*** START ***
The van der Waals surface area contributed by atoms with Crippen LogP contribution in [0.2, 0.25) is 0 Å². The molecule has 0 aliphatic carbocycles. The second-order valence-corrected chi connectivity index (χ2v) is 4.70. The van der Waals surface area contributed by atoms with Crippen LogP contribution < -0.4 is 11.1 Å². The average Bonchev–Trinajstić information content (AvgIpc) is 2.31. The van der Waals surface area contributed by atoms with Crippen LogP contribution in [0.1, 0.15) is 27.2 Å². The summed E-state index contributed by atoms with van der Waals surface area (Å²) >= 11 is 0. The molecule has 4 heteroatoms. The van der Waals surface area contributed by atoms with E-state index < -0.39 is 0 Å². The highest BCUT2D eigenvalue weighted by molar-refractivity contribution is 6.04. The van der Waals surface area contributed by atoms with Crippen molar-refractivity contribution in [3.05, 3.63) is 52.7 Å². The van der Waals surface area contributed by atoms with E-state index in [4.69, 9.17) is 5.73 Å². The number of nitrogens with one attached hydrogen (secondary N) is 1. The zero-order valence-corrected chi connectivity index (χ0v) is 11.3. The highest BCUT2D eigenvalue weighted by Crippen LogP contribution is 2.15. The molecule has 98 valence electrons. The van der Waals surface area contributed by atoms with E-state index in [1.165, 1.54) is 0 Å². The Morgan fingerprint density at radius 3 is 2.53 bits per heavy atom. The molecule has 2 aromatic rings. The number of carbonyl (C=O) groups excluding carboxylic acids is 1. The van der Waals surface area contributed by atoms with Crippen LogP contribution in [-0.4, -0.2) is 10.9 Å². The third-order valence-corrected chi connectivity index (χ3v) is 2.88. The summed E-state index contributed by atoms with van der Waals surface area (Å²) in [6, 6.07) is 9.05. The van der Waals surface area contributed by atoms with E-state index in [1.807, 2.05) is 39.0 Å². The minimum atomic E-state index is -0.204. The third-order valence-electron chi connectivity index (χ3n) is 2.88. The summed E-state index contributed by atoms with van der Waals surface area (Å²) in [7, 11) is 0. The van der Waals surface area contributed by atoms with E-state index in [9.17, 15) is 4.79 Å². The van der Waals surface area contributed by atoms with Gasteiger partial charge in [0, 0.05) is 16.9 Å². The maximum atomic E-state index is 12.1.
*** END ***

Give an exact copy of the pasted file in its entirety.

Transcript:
The van der Waals surface area contributed by atoms with Crippen LogP contribution in [0.2, 0.25) is 0 Å². The molecule has 0 aliphatic carbocycles. The second-order valence-corrected chi connectivity index (χ2v) is 4.70. The van der Waals surface area contributed by atoms with Crippen LogP contribution < -0.4 is 11.1 Å². The average Bonchev–Trinajstić information content (AvgIpc) is 2.31. The van der Waals surface area contributed by atoms with Crippen LogP contribution in [0.1, 0.15) is 27.2 Å². The summed E-state index contributed by atoms with van der Waals surface area (Å²) >= 11 is 0. The molecule has 4 heteroatoms. The van der Waals surface area contributed by atoms with E-state index < -0.39 is 0 Å². The highest BCUT2D eigenvalue weighted by molar-refractivity contribution is 6.04. The van der Waals surface area contributed by atoms with Crippen molar-refractivity contribution in [3.05, 3.63) is 52.7 Å². The van der Waals surface area contributed by atoms with E-state index in [4.69, 9.17) is 5.73 Å². The number of nitrogens with one attached hydrogen (secondary N) is 1. The zero-order valence-corrected chi connectivity index (χ0v) is 11.3. The highest BCUT2D eigenvalue weighted by Crippen LogP contribution is 2.15. The molecule has 98 valence electrons. The van der Waals surface area contributed by atoms with E-state index in [1.165, 1.54) is 0 Å². The Morgan fingerprint density at radius 3 is 2.53 bits per heavy atom. The molecule has 2 aromatic rings. The number of carbonyl (C=O) groups excluding carboxylic acids is 1. The van der Waals surface area contributed by atoms with Crippen LogP contribution in [-0.4, -0.2) is 10.9 Å². The third-order valence-corrected chi connectivity index (χ3v) is 2.88. The summed E-state index contributed by atoms with van der Waals surface area (Å²) in [6, 6.07) is 9.05. The van der Waals surface area contributed by atoms with E-state index in [1.807, 2.05) is 39.0 Å². The minimum atomic E-state index is -0.204. The third-order valence-electron chi connectivity index (χ3n) is 2.88. The summed E-state index contributed by atoms with van der Waals surface area (Å²) in [7, 11) is 0. The van der Waals surface area contributed by atoms with E-state index in [9.17, 15) is 4.79 Å². The van der Waals surface area contributed by atoms with Gasteiger partial charge in [0, 0.05) is 16.9 Å². The maximum atomic E-state index is 12.1.